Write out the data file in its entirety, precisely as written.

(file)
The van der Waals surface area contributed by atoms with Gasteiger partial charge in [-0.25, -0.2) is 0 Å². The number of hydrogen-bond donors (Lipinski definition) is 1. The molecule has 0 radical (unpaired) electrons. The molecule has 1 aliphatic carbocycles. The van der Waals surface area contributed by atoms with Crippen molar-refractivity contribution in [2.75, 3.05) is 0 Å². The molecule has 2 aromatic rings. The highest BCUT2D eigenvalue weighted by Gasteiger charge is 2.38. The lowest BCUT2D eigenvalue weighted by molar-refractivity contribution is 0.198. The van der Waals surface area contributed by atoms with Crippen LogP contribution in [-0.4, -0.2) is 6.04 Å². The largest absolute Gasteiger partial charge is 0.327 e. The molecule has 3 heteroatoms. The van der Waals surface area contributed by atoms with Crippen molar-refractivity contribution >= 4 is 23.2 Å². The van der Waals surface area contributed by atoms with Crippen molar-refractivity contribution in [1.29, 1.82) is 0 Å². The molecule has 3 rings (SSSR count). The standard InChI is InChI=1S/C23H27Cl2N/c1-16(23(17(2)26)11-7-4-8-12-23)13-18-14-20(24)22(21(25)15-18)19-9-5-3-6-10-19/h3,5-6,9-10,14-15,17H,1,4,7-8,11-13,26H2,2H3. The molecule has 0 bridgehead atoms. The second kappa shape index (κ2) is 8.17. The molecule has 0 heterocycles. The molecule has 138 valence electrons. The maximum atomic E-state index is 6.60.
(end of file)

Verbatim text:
The van der Waals surface area contributed by atoms with Gasteiger partial charge in [-0.25, -0.2) is 0 Å². The number of hydrogen-bond donors (Lipinski definition) is 1. The molecule has 0 radical (unpaired) electrons. The molecule has 1 aliphatic carbocycles. The van der Waals surface area contributed by atoms with Crippen molar-refractivity contribution in [2.75, 3.05) is 0 Å². The molecule has 2 aromatic rings. The highest BCUT2D eigenvalue weighted by Gasteiger charge is 2.38. The lowest BCUT2D eigenvalue weighted by molar-refractivity contribution is 0.198. The van der Waals surface area contributed by atoms with Crippen LogP contribution in [-0.4, -0.2) is 6.04 Å². The largest absolute Gasteiger partial charge is 0.327 e. The molecule has 3 heteroatoms. The van der Waals surface area contributed by atoms with Crippen molar-refractivity contribution >= 4 is 23.2 Å². The van der Waals surface area contributed by atoms with Crippen molar-refractivity contribution in [1.29, 1.82) is 0 Å². The molecule has 3 rings (SSSR count). The standard InChI is InChI=1S/C23H27Cl2N/c1-16(23(17(2)26)11-7-4-8-12-23)13-18-14-20(24)22(21(25)15-18)19-9-5-3-6-10-19/h3,5-6,9-10,14-15,17H,1,4,7-8,11-13,26H2,2H3. The molecule has 0 bridgehead atoms. The second kappa shape index (κ2) is 8.17. The molecule has 0 heterocycles. The molecule has 138 valence electrons. The maximum atomic E-state index is 6.60.